Strangely enough, the British found it hard to communicate because tanks kept cutting up the their cables. It didn’t help that the German’s knew some sneaky hacking techniques.
This often meant that the army would have to rely on pigeons, runners, dispatch riders and even by using lamps.
Macroni Bellini-Tosi was researching radio waves when he first came to the UK in 1896. Up until World War 1, he worked with the army navy and army to test whether radio waves could be put to practical use.
Then he came up with a way to detect the positions of enemy stations, whereby the technology would also be used to trace the position of enemy submarines, vessels and zeppelins.
‘Wireless’ soon became an important part of communication.
According to Sheffield’s archives: “Harry Brearley of Sheffield developed what is widely regarded as the first ‘rustless’ or stainless steel – a product that revolutionised the metallurgy industry and became a major component of the modern world.”
The British army was faced with quite the problem: due to the heat and frictions of the bullets, the guns barrel would often become, well, distorted. So they asked Brearley to invent a harder alloy.
Apparently the invention of stainless steel was one big mistake. He threw all his failures onto a scrap heap, only to realise later that the steel had yet to rust.
This was the period in which the first pilotless planes were tested. There was even an unmanned bomb called the Kettering Bug, developed by Charles Kettering. It was said to be able to find its target at 40 miles away.
“It was the first cruise missile—or drone if you will—and it was designed to take off, fly for a certain distance, and then stop and dive into the ground,” said Jeff Schramm, a Missouri University of Science and Technology historian of technology.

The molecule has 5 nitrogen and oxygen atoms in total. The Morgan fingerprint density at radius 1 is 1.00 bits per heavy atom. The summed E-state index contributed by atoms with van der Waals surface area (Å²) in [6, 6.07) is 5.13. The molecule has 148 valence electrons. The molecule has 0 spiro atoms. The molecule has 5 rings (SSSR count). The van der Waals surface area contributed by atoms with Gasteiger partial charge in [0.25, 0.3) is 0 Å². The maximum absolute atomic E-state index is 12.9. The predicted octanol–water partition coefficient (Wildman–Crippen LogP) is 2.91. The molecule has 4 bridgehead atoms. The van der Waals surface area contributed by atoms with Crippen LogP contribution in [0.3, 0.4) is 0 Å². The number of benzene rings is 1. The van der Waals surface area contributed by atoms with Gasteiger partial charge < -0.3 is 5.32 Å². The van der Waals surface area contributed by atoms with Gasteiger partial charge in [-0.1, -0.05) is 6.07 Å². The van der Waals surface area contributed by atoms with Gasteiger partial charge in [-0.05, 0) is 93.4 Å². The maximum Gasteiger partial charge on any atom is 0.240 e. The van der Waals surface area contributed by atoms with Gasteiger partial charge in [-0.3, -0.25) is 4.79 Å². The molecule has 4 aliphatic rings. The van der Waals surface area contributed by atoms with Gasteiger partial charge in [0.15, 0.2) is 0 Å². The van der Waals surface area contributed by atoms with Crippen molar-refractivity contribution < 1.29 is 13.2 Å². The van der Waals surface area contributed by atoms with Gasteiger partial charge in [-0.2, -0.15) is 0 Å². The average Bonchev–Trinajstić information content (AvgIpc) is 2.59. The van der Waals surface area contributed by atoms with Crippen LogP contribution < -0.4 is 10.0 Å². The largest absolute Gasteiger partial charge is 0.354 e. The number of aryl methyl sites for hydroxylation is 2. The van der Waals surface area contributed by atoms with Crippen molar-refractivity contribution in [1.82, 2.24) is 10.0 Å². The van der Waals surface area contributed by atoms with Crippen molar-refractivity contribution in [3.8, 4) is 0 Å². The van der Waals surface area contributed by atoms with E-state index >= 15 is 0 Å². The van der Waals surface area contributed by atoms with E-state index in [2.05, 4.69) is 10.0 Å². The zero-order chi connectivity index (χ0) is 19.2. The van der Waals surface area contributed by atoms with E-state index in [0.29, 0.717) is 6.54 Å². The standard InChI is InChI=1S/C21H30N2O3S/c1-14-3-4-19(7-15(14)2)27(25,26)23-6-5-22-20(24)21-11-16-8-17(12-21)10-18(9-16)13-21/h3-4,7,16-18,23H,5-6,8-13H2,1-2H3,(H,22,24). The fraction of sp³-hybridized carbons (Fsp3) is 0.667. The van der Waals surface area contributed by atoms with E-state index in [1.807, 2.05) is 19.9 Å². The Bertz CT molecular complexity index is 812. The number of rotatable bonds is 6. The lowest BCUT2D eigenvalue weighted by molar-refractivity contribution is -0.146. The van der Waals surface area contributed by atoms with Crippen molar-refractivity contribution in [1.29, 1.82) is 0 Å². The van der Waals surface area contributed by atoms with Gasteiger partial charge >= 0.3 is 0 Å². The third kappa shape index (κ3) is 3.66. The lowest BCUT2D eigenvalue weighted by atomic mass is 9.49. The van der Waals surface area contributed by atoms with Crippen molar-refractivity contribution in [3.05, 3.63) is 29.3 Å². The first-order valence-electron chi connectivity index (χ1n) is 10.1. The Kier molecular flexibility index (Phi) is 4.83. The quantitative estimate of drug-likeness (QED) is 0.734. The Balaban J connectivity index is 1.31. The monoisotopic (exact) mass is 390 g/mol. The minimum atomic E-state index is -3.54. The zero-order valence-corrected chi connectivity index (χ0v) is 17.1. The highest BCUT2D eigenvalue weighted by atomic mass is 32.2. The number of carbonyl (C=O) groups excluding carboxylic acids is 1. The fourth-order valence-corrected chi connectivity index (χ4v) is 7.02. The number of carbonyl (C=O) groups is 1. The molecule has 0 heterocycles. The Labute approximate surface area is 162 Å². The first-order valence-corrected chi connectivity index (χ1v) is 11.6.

World War II – 1939-1945
You’re probably asking, what would an army possibly want with silly putty? Well, Japanese forces infiltrated most of the rubber producing countries, cutting off the US to much-needed materials.
So they put out a request for someone to create a substitute (there’s a pattern emerging her), and the call was answered by General Electric engineer James Wright.
Sadly enough, the material had no practical uses. But kids seemed to like it just fine!
Research into penicillin dates back to the late 1800s, with its possible capabilities having been documented by one Ernest Duchesne.
This research was later followed once more in 1928 by Sir Alexander Flemming. But the antibitoic was never actually put into use until the start of World War II when Dr Howard Florey was able to successfully test it out.
It was then used to treat infected wounds throughout the war.
Believe it or not, Fanta was only created because of a Coke shortage! It all starts with Pearl Harbor and the US now being at war against both Japan and Germany.
This proved bad news for the German branch of Coca-Cola as US decided to export the soda drink to their enemies. So Max Keith, the head of the company at the time, decided to make a product using ingredients available in Germany.
He called it “the leftovers of leftovers” and slapped a trademark on it.